13 years later all I can say is that indigenous knowledge systems, or permaculture principles, have been key to allow me to run this diversified economy, growing rugged plants and creating resilient ecosystems which don't die if I am away on a job for a couple of weeks. I guess what also really helped was that i work in the renewable energy field and barefoot technologies are what my hugely supportive non-profit employer did. I tested everything they invented at home on the farm and in the soap workshop - the human-technology interface is what I specialize in. Only now I look back and realize how much money I was saving. Diversity in everything is most definitely the way to go. And unless you are an expert market gardener in a good location,  I think to process on farm as much as one can, the profit margins are much better for a finished product than for raw material.

Working within your limits too. If you see that expanding a particular activity is going to cost you a fortune in investment and require even more hours from an already stretched day, then just don't do it. Expanding faster than my ability to maintain has been some of my most costly mistakes.Plural yes, sometimes I just don't learn fast enough.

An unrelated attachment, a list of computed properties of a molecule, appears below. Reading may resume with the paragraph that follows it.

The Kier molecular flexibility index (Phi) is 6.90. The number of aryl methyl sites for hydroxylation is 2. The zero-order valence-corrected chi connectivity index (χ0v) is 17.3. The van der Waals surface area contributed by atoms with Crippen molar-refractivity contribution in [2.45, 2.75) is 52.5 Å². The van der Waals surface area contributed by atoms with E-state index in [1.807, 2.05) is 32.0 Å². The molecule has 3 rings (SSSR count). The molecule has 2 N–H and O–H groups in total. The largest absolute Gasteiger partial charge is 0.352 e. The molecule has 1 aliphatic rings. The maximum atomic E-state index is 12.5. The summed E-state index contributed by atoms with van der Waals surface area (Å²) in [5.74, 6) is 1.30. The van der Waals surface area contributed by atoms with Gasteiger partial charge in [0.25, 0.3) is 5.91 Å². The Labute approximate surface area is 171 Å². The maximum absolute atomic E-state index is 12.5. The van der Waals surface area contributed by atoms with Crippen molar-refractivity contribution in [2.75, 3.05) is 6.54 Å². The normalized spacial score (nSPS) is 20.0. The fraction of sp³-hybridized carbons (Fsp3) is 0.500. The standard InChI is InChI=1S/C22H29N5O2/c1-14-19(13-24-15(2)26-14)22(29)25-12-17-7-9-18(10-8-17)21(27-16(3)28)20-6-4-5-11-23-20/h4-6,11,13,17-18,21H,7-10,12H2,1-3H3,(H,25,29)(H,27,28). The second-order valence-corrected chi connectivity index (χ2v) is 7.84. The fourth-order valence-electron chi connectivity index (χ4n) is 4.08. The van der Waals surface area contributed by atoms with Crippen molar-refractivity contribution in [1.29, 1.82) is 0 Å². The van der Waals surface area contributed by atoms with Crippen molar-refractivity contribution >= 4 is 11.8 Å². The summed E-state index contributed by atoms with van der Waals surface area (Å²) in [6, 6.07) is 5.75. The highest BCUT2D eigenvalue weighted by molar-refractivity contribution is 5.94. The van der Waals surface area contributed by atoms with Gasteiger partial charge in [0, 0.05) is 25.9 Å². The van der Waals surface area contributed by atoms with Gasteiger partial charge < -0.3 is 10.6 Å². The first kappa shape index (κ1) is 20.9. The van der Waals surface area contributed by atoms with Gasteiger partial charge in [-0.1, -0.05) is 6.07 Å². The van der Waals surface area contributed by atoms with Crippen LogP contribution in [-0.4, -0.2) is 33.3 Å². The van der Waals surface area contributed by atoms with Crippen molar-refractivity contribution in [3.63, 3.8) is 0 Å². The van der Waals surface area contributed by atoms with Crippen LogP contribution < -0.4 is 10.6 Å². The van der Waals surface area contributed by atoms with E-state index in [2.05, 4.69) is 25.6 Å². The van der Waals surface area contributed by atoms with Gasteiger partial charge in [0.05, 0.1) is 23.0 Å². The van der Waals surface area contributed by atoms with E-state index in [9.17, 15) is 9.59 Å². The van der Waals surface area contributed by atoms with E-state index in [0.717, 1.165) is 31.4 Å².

My part-time work has come to an end and in about six months I am about to wind down the consulting as well in order to -gasp - become a full-time farmer/soapmaker. Am 25 % short of my pension plan goal but, like any old-school African, see the land as my real wealth, I think it can supply the rest. Trees are starting to yield and although I have a few big investments yet to make -full-on solar PV, an olive press - these will be covered in a year or so. In my culture there can be no higher purpose than to take a piece of land which was abused and restore it to a functioning ecosystem. Have never had a day when I did not want to farm.  I guess it has helped that i grow lots of medicinal plants and generally don't like conventional medicine anyway, however, I am just about to take out health insurance for the first time at 55. Not getting any younger :)

I must admit I do get tired nowadays, having essentially worked two or three jobs for over a decade. My land restores me. I find it helpful never to go over it and stress about what needs to be done. instead I pick the first thing i see and start doing it. Of course I could never keep livestock with the constant travelling so looking forward to my first flock of chickens next year.